Again, learn to read. I referred to this specific problem - computing FFTs is NOT io bound! In fact it's about as good an example as you can get of a task that is not.

 

So again, in this particular application, taking time to write a multithreaded version would be stupid - it's much easier to launch multiple instances of the program and give each a different group of files to process.


Edited by scuttle - 2/13/13 at 2:36am
post #12 of 22
Quote:
Originally Posted by stijn View Post

 

On-topic: I don't know your level of experience with C++, but text processing is way easier in scripting languages like Perl/Python/Ruby/... 

 

Thank you, Mr Script Kiddie, but no.

 

He's talking about reading in a file of NUMBERS and performing some unspecified operation. Not making Markov chains out of successive nouns! It's nice that you know which languages are usually used to bash text files around, but it's probably not relevant here - reading csv of numbers is trivial in C++ (if you can actually program it - and it is a much harder language than Python et al) and the languages you mention have about 1/100 the numerical performance of C++. He won't be introducing an intermediate stage between Matlab operations unless he needs to do some pretty hefty number crunching... although I thought that with the addition to JIT etc to Matlab this sort of thing was getting obsolete.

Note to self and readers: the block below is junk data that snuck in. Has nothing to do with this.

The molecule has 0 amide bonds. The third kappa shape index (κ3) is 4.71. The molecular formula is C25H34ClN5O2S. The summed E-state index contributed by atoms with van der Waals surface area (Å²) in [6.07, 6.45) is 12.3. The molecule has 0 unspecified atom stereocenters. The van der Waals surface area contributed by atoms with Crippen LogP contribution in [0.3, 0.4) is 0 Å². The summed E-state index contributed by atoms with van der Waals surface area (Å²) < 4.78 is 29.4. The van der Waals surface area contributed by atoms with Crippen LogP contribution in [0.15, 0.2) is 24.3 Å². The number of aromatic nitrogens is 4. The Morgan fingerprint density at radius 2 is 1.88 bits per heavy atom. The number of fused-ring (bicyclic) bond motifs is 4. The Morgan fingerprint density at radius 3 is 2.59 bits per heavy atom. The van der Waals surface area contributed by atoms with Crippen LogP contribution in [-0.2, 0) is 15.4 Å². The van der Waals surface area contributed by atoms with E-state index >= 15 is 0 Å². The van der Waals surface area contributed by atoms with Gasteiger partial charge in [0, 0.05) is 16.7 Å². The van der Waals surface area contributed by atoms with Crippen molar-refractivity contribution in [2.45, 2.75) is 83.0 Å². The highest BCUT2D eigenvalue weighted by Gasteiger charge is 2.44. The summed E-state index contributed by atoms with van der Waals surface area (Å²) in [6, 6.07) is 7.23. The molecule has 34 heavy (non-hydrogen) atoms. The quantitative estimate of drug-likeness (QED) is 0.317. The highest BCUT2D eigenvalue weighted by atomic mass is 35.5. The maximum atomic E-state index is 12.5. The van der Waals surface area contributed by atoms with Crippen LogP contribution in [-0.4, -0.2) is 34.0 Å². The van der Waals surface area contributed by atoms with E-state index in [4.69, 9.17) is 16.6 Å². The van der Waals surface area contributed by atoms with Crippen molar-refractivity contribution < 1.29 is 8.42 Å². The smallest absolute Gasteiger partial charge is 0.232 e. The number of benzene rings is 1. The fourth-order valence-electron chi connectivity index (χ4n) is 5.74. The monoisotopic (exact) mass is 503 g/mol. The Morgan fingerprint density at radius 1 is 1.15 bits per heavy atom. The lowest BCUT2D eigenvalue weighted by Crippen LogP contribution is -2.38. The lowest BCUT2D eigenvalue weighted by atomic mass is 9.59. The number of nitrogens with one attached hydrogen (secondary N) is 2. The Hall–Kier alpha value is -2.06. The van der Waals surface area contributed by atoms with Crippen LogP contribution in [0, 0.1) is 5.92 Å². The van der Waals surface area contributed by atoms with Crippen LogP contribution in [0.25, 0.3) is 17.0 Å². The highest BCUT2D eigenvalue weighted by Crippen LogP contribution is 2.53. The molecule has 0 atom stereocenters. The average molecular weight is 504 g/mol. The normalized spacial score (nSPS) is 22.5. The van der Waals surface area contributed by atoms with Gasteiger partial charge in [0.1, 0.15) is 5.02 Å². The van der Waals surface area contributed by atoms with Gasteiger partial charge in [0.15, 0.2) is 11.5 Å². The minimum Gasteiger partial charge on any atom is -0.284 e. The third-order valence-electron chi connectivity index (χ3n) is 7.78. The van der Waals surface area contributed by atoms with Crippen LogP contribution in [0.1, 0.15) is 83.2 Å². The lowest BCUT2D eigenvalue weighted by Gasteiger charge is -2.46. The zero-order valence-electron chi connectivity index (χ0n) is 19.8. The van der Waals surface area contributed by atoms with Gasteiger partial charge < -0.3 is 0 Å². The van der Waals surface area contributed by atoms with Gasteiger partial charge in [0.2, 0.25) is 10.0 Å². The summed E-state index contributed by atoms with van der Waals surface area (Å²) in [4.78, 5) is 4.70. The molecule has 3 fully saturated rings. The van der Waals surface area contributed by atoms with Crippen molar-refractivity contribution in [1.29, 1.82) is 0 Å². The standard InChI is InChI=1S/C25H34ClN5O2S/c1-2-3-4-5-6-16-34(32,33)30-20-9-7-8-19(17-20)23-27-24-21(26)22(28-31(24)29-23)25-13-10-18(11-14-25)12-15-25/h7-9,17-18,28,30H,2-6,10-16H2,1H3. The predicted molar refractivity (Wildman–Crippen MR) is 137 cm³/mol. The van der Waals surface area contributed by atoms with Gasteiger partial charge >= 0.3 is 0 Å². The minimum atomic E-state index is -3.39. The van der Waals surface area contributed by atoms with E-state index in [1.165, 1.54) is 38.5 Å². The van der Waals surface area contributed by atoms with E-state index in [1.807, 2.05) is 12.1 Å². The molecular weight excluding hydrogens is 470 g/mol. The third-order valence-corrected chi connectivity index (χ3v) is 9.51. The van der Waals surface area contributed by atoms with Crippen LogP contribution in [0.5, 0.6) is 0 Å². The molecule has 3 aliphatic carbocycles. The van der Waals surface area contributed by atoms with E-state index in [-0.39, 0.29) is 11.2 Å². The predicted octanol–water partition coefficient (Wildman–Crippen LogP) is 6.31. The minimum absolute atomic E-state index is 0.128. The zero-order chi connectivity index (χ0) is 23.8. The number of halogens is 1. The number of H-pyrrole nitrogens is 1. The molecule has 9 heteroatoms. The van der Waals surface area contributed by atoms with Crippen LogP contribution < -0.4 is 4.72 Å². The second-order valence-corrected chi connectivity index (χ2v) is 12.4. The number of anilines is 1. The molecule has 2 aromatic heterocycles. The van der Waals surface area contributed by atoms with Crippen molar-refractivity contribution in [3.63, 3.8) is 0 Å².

post #13 of 22

Look, if you make general statements like "Multi-threading will only reduce the runtime if you have extra cpus available" and I correct you on that (ok maybe a tad too fast) you could just stay nice and friendly and say you meant this in the light of this topic - or even more narrow, only to calculating FFT. Instead you start namecalling, which is not very thoughtful in general nor in this case particularly since you do not know me at all. Well, thanks to you the joke of the day amongst my fellow programmer colleagues is that I now get addressed with 'The Wannabe Script Kiddie'. Good laughs, but silly since I'm writing a compiler that runs on a multithreaded hard realtime system. No joke.

 

I have a feeling discussion with you might become hard but I'll try it once.

 

 

Quote: